Inspired by the @abovelondon Twitter feed that reports upcoming visible transits of interesting objects over the UK’s capital city, I have created several similar Twitter feeds. It began with @overcardiff, a feed covering my own home city, but then I have since taken requests for other places all over the planet. Here’s the lowdown on which feeds are available, how to request a new one and what they say.

What will these Twitter feeds tell me? These feeds determine when the International Space Station (ISS), Hubble, Envisat and other interesting objects will be visible in the relevant location. They will also alert you to bright Iridium flares; elusive, momentary flashes of reflected light from the Iridium constellation of satellites. These can be often be seen in daylight! When the time approaches, an alert appears on the Twitter feed. You will get 30-45 minutes warning on the sighting opportunity.

What cities are covered so far? So far there are Twitter feeds for . If you live within 20 miles of one of these cities, the data in the feed will still be correct for your location. Within 50 miles of one of these cities then the data will still be only a minute out in most cases. Tweet alerts only appear when the weather in your location is good enough to allow the transit to be seen. The weather data comes from Yahoo! Weather. Each tweet gives the same information, for example below is a tweet from the @oversydney feed.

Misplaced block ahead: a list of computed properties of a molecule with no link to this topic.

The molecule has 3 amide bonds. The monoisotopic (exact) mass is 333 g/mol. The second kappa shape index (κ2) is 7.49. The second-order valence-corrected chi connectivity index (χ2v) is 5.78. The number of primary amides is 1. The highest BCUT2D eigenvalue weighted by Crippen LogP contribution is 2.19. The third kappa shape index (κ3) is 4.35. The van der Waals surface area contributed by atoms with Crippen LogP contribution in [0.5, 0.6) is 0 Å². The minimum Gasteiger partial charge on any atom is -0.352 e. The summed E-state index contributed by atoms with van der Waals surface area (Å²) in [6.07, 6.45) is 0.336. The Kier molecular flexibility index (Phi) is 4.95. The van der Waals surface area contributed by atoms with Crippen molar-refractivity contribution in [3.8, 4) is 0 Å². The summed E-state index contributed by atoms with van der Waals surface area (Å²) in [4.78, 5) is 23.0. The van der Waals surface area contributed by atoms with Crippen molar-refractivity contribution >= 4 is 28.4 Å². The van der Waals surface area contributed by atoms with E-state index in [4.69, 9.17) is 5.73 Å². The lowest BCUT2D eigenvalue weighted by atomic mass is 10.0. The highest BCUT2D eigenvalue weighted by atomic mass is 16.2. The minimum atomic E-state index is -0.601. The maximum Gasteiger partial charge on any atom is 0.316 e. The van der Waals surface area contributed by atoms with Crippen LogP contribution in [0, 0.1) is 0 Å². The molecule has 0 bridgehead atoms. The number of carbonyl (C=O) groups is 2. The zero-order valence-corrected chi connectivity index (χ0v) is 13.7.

The ISS will pass over Sydney at mag -1.7 at 4:32am on January 25th. Moves from 46deg elevation SW to 10deg elevation SE over 3 min.

The mag number refers to the brightness of the object on the magnitude scale, the lower the better. After that comes a pair of coordinares on the sky – the beginning and end of the track the object will make. ’46deg elevation’ means it will be 46 degrees above the horizon (where 90 degrees is directly overhead). SW and SE are Southwest and Southeast compass directions around the horizon. The duration of visibility is given as ‘3 min’.

How do I get a feed for my location? If you would really like a feed for a city near you, then feel free to email me or contact me via Twitter (@orbitingfrog). The next time I get around to adding more locations, I shall try to include your request.

RSS Feeds Alternatively, you can subscribe to an XML (RSS 2.0) feed for visible transits in any location! Use the map below to find your location and/or drag the red marker to the right place. Click ‘Get RSS’ and the RSS feed will be loaded in a new browser window. Or if you know your latitude and longitude, you can simply point your RSS feed reader to


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